I am a postdoctoral researcher in the Sensorimotor Interaction Group (senSInt) at the Max Planck Institute for Informatics in Saarbrücken, Germany. I am currently writing my PhD thesis at Queen Mary University of London (QMUL) at the Centre for Digital Music (C4DM), as a member of the Augmented Instruments Lab.

I am a researcher, designer, musician, and educator. I work in Human Computer Interaction (HCI) with research interests in embodiment, tacit knowledge, and perception of movement. I want to understand more how people view their own actions, communicate with each other, and learn new skills, with the hope that we can design technology around these existing mechanisms. I am especially interested in music technology and working with singers; I have incorporated much of my work into my own vocal practice. For me, the key aspects of interaction with technology are individual and come from our own unique backgrounds – with Feminist HCI at the core of my research, I am to design and explore the relationships we have with technology while honoring subjective experience, the weirdness of bodies, and the messiness of learning and self-expression.

Some of my current professional service includes exciting work as part of the Women in Music Information (WiMIR) Workshop Organizing Committee. The workshop operates as a satellite event to the International Society for Music Information Retrieval (ISMIR) and aims to unite and support women and other underrepresented community members working within music information retrieval (MIR).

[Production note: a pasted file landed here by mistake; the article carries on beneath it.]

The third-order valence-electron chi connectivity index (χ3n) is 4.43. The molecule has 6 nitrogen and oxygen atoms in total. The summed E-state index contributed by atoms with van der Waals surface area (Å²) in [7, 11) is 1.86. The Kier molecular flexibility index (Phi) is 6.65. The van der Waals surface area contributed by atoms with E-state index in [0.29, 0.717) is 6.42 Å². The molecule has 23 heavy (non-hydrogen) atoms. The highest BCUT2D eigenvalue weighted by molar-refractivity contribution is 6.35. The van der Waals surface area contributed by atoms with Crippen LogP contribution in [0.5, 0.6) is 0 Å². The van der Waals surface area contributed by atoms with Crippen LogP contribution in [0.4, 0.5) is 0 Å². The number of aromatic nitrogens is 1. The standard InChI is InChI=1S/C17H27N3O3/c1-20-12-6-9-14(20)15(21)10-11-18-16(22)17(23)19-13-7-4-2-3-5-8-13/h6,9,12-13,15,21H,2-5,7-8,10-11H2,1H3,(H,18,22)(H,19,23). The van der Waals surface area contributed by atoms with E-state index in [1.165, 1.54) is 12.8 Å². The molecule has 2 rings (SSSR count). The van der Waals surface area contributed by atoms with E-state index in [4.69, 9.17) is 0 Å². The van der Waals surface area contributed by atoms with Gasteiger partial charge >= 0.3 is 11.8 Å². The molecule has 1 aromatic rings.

I also work as a semi-professional vocalist and an amateur French horn player. Currently, I am a member of the London Philharmonic Choir and London Philharmonic Semi Chorus, and sing frequently as a session musician with Hi Lo Singers.


BMus, Electronic Production & Design

Berklee College of Music
Boston, MA, USA

I received my BMus in 2016 from the Berklee College of Music in Boston, Massachusetts, USA, where I was the recipient of a World Tour Scholarship (North America). I previously worked in the Electronic Production and Design department (formerly Music Synthesis) under the instruction of Dr. Richard Boulanger. While at Berklee, I also studied voice with Carrie Cheron of the New England Conservatory.

MSc, Computer Science

Queen Mary University of London
London, UK

Following my Bachelor’s degree, I worked for a year in industry. I then earned my MSc in Computer Science at QMUL in 2018, studying computational music cognition with Professor Elaine Chew. This work focused on listener perception of musical tension and emotion in live performance. From this degree, I was awarded a departmental studentship from the Electronic Engineering and Computer Science Department for continued PhD work.

PhD, Computer Science

Queen Mary University of London
London, UK

My PhD research, supervised by Professor Andrew McPherson, focuses on exploring the thought-to-action processes that singers train during rehearsal and utilise in performance. Using biosensing to convey the singers’ actions back to them, I hope to produce new technology and instruments allowing vocalists to explore their bodies and the relationship they have with their voices. This work captures my fascination with embodied cognition, somaesthetics, and the sensory-based relationships present in art.

Other Work

I worked as a Senior Student Demonstrator and Teaching Associate at QMUL, where I organized and led labs for both undergraduate and postgraduate students in a variety of computer science topics, including digital signal processing (DSP), circuit design, and professional research practices. Please see my CV for more details.

I was the Chief of PhD Representatives for Electronic Engineering & Computer Science (EECS) at QMUL, liaising between research staff and school administration to support PhD research students during their studies.